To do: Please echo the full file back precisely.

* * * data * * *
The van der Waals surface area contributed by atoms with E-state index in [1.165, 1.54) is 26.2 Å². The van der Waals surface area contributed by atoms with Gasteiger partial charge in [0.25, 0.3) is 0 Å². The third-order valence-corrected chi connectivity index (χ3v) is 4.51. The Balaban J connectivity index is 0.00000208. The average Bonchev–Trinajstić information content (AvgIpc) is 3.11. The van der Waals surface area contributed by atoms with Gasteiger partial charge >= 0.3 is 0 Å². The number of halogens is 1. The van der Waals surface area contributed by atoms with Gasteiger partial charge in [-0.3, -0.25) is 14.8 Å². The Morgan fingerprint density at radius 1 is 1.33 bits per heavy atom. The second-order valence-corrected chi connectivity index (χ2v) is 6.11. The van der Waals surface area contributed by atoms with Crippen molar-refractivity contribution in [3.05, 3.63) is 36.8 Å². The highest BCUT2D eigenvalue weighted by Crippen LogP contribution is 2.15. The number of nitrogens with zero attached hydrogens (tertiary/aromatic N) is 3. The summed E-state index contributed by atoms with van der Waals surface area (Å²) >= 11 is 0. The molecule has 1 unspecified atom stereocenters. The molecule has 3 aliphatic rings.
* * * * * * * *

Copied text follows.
The van der Waals surface area contributed by atoms with E-state index in [1.165, 1.54) is 26.2 Å². The van der Waals surface area contributed by atoms with Gasteiger partial charge in [0.25, 0.3) is 0 Å². The third-order valence-corrected chi connectivity index (χ3v) is 4.51. The Balaban J connectivity index is 0.00000208. The average Bonchev–Trinajstić information content (AvgIpc) is 3.11. The van der Waals surface area contributed by atoms with Gasteiger partial charge >= 0.3 is 0 Å². The number of halogens is 1. The van der Waals surface area contributed by atoms with Gasteiger partial charge in [-0.3, -0.25) is 14.8 Å². The Morgan fingerprint density at radius 1 is 1.33 bits per heavy atom. The second-order valence-corrected chi connectivity index (χ2v) is 6.11. The van der Waals surface area contributed by atoms with Crippen molar-refractivity contribution in [3.05, 3.63) is 36.8 Å². The highest BCUT2D eigenvalue weighted by Crippen LogP contribution is 2.15. The number of nitrogens with zero attached hydrogens (tertiary/aromatic N) is 3. The summed E-state index contributed by atoms with van der Waals surface area (Å²) >= 11 is 0. The molecule has 1 unspecified atom stereocenters. The molecule has 3 aliphatic rings.